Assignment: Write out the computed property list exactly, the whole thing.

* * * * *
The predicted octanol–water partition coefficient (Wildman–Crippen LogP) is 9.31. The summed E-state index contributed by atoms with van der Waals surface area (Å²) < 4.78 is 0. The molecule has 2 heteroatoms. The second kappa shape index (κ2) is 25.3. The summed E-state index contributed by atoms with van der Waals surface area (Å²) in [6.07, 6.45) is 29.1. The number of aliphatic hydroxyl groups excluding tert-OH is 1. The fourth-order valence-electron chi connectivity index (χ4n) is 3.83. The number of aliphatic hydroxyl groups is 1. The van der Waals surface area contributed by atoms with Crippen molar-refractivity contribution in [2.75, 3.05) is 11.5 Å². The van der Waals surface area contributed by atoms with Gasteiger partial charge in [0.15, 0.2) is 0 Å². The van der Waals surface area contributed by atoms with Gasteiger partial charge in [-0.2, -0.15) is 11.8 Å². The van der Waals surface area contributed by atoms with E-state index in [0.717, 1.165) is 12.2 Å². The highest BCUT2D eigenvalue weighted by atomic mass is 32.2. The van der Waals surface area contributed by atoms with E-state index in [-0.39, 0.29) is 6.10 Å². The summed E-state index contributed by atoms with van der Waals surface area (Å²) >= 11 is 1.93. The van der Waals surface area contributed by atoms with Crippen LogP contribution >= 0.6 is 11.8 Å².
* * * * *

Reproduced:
The predicted octanol–water partition coefficient (Wildman–Crippen LogP) is 9.31. The summed E-state index contributed by atoms with van der Waals surface area (Å²) < 4.78 is 0. The molecule has 2 heteroatoms. The second kappa shape index (κ2) is 25.3. The summed E-state index contributed by atoms with van der Waals surface area (Å²) in [6.07, 6.45) is 29.1. The number of aliphatic hydroxyl groups excluding tert-OH is 1. The fourth-order valence-electron chi connectivity index (χ4n) is 3.83. The number of aliphatic hydroxyl groups is 1. The van der Waals surface area contributed by atoms with Crippen molar-refractivity contribution in [2.75, 3.05) is 11.5 Å². The van der Waals surface area contributed by atoms with Gasteiger partial charge in [0.15, 0.2) is 0 Å². The van der Waals surface area contributed by atoms with Gasteiger partial charge in [-0.2, -0.15) is 11.8 Å². The van der Waals surface area contributed by atoms with E-state index in [0.717, 1.165) is 12.2 Å². The highest BCUT2D eigenvalue weighted by atomic mass is 32.2. The van der Waals surface area contributed by atoms with E-state index in [-0.39, 0.29) is 6.10 Å². The summed E-state index contributed by atoms with van der Waals surface area (Å²) >= 11 is 1.93. The van der Waals surface area contributed by atoms with Crippen LogP contribution >= 0.6 is 11.8 Å².